Natural Asbestos: Where it is and how to avoid itSeptember 24, 2019
Toxic elements in the environment are often chalked up to man-made byproducts and pollution. However, naturally occurring materials can be just as dangerous. Asbestos, commonly known to cause cancer, is often found in construction materials, talc-based powders, and heat-resistant
products. While all of these things are man-made, asbestos is actually a mined mineral, present in the earth. Deposits of the substance are rich in mineral-dense areas, posing a threat to human health and air quality.
What is Asbestos?
In naturally occurring deposits, asbestos is considered safe until disturbed. The broad term “asbestos” refers to a group of six silicate minerals that have similar properties and were used widely in construction throughout the 20th century. All subdivisions of asbestos share the desirable characteristics of resistance to heat, flame and electricity, as well as low cost, sound absorption, and high relative tensile strength.
Asbestos fibers are microscopic and can easily become airborne once disturbed, allowing for them to be inhaled. Once inhaled, the tiny fibers cling to the lining of our internal organs, where they cause inflammation and scarring to occur. The immune system knows these fibers are harmful and attempts to break them down and remove them, but the fibers are too durable, which then causes a chain reaction of irritation leading to tumor development over time.
The most common maladies from asbestos exposure are asbestosis, lung cancer, and mesothelioma cancer. Mesothelioma is an extremely hostile form of cancer that can form in the linings of the heart, abdomen or testicles, but most commonly the lungs. After exposure it can take up to 50 years before diagnosis, making it extremely difficult to identify and treat. Upon diagnosis, life expectancy is short, at only about 2 years on average.
Presence in the Environment
Like any mineral, asbestos is more prevalent in certain areas than others. According to the Agency for Toxic Substances and Disease Registry, a division of the CDC, asbestos usage and exposure dates back nearly 5,000 years, and both identification and prospecting of the mineral have been ongoing since the 1800s. The ATSDR’s map of natural asbestos incidence reveals the asbestos deposits are most common along mountain ranges like the Appalachians, Rockies, Sierra Nevadas, and the Cascades.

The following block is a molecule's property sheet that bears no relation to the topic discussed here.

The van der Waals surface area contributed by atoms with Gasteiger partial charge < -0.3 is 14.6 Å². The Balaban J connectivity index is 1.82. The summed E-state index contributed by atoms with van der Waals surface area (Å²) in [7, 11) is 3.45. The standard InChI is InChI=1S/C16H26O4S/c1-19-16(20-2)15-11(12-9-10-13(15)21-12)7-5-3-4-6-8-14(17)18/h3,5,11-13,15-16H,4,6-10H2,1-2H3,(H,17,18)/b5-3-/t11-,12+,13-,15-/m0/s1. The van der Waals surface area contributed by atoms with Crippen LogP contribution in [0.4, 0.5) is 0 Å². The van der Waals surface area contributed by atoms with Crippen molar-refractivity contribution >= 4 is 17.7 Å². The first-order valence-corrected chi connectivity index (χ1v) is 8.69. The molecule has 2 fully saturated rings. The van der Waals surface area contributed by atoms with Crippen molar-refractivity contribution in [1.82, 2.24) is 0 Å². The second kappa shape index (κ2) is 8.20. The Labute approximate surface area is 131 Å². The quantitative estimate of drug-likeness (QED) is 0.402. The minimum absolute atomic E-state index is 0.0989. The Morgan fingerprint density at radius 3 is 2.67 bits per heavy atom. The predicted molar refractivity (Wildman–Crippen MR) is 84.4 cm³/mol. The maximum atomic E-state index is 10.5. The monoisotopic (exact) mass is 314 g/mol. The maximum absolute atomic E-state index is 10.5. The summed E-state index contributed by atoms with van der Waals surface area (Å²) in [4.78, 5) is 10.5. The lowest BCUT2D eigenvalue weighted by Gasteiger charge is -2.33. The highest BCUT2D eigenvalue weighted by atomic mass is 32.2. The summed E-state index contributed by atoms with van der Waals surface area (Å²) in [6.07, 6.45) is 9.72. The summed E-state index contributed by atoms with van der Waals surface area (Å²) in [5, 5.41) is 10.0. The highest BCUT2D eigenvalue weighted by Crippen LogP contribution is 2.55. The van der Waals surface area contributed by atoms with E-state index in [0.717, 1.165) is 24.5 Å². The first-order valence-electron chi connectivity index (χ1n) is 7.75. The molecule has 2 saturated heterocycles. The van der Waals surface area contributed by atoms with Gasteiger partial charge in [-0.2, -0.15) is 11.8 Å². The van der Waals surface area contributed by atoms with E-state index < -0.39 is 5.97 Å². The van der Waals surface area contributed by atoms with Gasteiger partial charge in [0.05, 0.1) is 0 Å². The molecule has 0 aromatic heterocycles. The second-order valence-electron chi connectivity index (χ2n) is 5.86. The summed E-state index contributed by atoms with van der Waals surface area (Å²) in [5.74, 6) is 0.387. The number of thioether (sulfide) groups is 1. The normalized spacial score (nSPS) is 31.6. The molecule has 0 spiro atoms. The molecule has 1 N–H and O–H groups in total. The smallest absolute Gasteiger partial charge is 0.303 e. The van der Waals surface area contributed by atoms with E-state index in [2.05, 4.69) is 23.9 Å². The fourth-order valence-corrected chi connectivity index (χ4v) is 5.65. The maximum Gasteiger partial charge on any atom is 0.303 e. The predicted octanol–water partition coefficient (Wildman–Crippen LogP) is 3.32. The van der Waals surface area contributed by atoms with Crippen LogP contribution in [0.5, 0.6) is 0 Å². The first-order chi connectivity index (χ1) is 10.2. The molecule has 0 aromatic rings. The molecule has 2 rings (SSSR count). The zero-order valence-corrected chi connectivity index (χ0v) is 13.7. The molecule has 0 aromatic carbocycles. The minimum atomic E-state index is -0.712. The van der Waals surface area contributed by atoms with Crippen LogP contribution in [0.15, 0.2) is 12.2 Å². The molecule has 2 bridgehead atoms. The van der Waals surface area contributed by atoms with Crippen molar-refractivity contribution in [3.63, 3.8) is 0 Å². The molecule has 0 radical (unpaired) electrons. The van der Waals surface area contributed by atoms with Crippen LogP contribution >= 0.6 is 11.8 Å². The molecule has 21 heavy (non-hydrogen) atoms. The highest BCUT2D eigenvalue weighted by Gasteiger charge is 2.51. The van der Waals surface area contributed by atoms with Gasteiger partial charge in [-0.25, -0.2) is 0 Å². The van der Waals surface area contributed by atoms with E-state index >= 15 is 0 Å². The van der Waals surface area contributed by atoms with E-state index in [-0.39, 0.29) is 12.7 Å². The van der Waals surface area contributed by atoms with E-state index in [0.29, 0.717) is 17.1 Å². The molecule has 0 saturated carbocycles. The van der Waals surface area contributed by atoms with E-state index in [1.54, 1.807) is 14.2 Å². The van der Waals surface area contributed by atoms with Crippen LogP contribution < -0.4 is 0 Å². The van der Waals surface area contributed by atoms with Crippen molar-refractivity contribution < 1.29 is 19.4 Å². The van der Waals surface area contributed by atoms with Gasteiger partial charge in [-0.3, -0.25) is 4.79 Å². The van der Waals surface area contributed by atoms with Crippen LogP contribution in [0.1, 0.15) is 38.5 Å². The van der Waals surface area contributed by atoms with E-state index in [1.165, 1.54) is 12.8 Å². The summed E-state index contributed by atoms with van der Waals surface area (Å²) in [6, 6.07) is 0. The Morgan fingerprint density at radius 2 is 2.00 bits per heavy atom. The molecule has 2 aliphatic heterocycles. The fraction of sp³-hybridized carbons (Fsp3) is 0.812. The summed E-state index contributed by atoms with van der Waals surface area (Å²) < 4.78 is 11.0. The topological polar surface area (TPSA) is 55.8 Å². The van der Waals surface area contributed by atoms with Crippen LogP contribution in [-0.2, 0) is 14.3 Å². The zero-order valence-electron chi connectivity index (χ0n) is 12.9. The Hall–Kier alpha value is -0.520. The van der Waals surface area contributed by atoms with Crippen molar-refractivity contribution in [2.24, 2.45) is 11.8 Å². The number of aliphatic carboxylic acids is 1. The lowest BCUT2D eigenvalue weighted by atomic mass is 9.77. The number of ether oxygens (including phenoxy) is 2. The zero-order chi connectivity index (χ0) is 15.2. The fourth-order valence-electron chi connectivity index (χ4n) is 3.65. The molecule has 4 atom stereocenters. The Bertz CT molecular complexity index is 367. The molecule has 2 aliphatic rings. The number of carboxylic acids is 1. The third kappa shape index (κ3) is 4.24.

Sumas Mountain, located in the Northern Cascades of Washington State, is home to large natural deposits of asbestos. Natural erosion, as well as the effects of man, has given rise to a slow-moving landslide along the slopes of Sumas, with runoff into the nearby Swift Creek. Asbestos fibers have been exposed by this natural process and contaminated the waters, which are upstream of farming communities and towns.
In 2016, Whatcom County asked Washington State for $5.8 million to contain the dangerous mineral, so as to not infect any people or animals. Though the EPA website listed the cleanup of the Swift Creek location as “committed,” currently all phases of the cleanup plan are in the “not
yet achieved” phase.
The Swift Creek site is not an outlier. Countries around the world are working to mitigate the effects of natural asbestos exposure, which are often compounded by human environmental disruption. Countries like Canada, the U.K., Australia, and the European Union have banned asbestos, Canada most recently in late 2018.
Western Australia’s high levels of asbestos in conjunction with mining activities have given rise to the highest incidence of mesothelioma in the world. The town of Wittenoom is a particular example of the dangers of exposing natural asbestos. Though the town’s asbestos mine closed in 1966, a bill to finalize the closure of the town was introduced in March of this year. To date, over 2,000 people have died from asbestos exposure at Wittenoom. This action underlines the serious threat that asbestos poses, even half a decade after being disrupted for the first time.
What Citizens Can Do
This September 26th is the 16th annual Mesothelioma Awareness Day. This is a perfect time of year to advocate for asbestos remediation and awareness. Indoor and outdoor pollution are on the rise, reports the EPA. So it’s essential to be aware of what contaminants you may come into contact with every day and how they infect the environment.
Beyond natural exposure, it’s also important to be aware of asbestos within buildings and other products. If you or your loved ones live in a mountainous area and your home, place of work or school was built before 1970, it is highly likely to contain asbestos. There is no federal mandate
to remove asbestos from standing structures, so it is estimated by the EPA to still be present in nearly 700,000 buildings nationwide.
Contact an abatement professional if you think asbestos may be present. Using a licensed professional is imperative to mitigate the risk of illegal dumping, which can deposit disturbed asbestos back into the environment. This risks contaminating groundwater or putting animals at risk of inhalation.
The stories of Swift Creek and Wittenoom are frightening. Exposure can be especially likely during the summer months, as warmer weather may stir up dust and entice people outside. The first thing citizens can do to mitigate their own risks of exposure is to check your local environmental agencies for exposure maps. In the U.S., ongoing asbestos clean-up site information can be found here . Supporting actions for a full asbestos ban is also important so that further contamination can be avoided.
Article written by Sarah Wolverton from Mesthoelioma.com